Although City Underground is only an hour a week, Cliff and Barnett say it provides an important stage for local bands.
"A lot of radio in Omaha is cookie-cutter format, created entirely somewhere else," Cliff said. "The general consensus is that local music isn't a viable entertainment source for radio, and that's not true, especially in Omaha. (Local music) is the only kind of entertainment that is ours. It's unique, it's cultural, it's very important and viable on radio stations."
Regardless, Cliff added, it can be hard to convince a radio station to play Grasshopper Takeover instead of Santana. "For the stations, it's tough to make that call," he said. "We're lucky we have this hour to expose people to local music."
* * *
Musico's took their opportunity as guests on last week's City Underground to promote their CD release party Oct. 14 at the 18th Amendment with Five Story Fall and The 9's.
Musico has a distinctive, American rock 'n' roll sound, sort of like Urge Overkill meets The Tubes with plenty of '80s rock inspiration in the mix (there's no denying the influences, such as Elvis Costello on the organ-driven rocker "So Easily" or Trip Shakespeare and XTC on "Admit You're Wrong."). Their self-recorded and self-titled 10-track CD doesn't catch their live vibe (which is pure, unadulterated booze-hound party). Instead, the band makes up for it with stripped down, intimate arrangements that take advantage of quiet moments to accentuate the hooks, fuzzy guitars and simple pop melodies.
Brad Underwood, bass/vocals/keyboards, said the CD was recorded using an digital recorder at various rehearsal spaces and houses, including one in Denton, Texas -- former home to the band's new guitarist, Pluto. "We departed ways with (guitarist Mike) Hobbs in January with a record half done," Underwood said. "I knew Pluto when he was a guitarist with the Yardapes back in the early '90s. We called him in Texas and he was game."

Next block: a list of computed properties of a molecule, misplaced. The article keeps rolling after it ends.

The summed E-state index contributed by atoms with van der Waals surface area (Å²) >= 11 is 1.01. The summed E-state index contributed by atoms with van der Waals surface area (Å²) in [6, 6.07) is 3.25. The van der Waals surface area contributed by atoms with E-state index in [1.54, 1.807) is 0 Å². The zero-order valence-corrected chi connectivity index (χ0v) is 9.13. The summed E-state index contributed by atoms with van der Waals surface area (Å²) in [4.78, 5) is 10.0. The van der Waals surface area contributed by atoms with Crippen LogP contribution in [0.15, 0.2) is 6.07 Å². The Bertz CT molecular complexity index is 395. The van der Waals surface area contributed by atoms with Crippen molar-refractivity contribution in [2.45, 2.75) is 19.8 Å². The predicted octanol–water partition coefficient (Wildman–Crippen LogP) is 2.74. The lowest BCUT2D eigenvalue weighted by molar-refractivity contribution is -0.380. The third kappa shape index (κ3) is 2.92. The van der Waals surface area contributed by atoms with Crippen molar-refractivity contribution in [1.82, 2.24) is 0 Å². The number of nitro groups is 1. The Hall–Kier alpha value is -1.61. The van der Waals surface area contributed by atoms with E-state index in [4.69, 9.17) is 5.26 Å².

Underwood and drummer Mark Hinrichs loaded up the van and drove to Denton, where they spent two days recording on Pluto's porch. "It was awesome," Underwood said. "You can hear dogs in the background on some of the tracks. We had to stop recording when a train rolled by."
A month later, Pluto was on his way to Omaha for good. Now with the CD in hand, the band hopes to generate a following both locally and regionally. "We're definitely gonna tour," Underwood said. "We're on the ground floor in Omaha and Lincoln, but will start booking regional shows. We're where every band is when they start out: trying to get the venues to return phone calls."
Meanwhile, the band has had some luck swapping gigs with out-of-town acts, including country rocker Marlee Macleod, who helped Musico book an upcoming show in Minneapolis. "We also have some natural 'ins' down in Texas," Underwood said. "We'll head down there this winter, to Denton and Dallas, then try to work Austin."
The goal: a record deal, of course. But Underwood said the band would rather find a booking agent first. "Our path is to do this ourselves," he said
* * *
Last minute entry: A little bird told me that Sound of Rails and The Carsinogents will be playing at the rarely open 906 artspace this Friday night. The venue will host an art show starting at 8 p.m., followed by the bands at 10 p.m. Sound of Rails includes former members of Omaha rockabilly legends Fullblown. As for the Carsinogents, if you haven't seen them live yet, you'll never get a better chance. Be prepared to rock.
* * *
Published in The Omaha Weekly October 5, 2000
A blow for indie music fans: Omaha's KROCK-93.3 FM last week pulled the plug on "Pirate Radio," the city's only true alternative radio show featuring indie-label artists. Pirate Radio co-host, Robb Nansel, said fellow co-host, Roger Lewis, was notified by KROCK that the show had been canceled.
Nansel says he's currently looking for another station to pick up the show. Broadcast from 9 to 11 p.m. Sunday nights, Pirate Radio featured an array of popular indie rock artists who simply are not heard anywhere else on your FM dial. Everything from Modest Mouse to Flaming Lips to Camera Obscura were played, along with new releases and local bands, usually from Nansel's Saddle Creek Records roster.
Nansel was unsure why KROCK chose to end the program. Efforts to reach KROCK program director Tim Sheridan Monday afternoon were unsuccessful. Lewis, who works for Homer's, is currently on a West Coast tour with The Good Life.
"I think we'll find someone else to pick it up the show," Nansel said. "We're just trying to expose the music to those who wouldn't have a chance to hear it otherwise."
* * *
Speaking of Bright Eyes, the Saddle Creek Records artist featuring singer-songwriter Conor Oberst and a rotating crew of supporting players will be back in town Oct. 9 for a show at Sokol Underground that also will feature Tiger Style recording artist Her Space Holiday, North Sea Story and Ambulance.
Afterward, Bright Eyes hits the road again to New York to perform at the annual CMJ Music Conference, with Cursive and The Faint as part of a Saddle Creek Showcase at Westbeth Theater Oct. 21. Oberst and company will then head out for a 3-week European tour, while Cursive will begin preparing for their November tour with Grand Royal recording artist At the Drive In that will include a Nov. 9 date at Sokol with the Murder City Devils.
* * *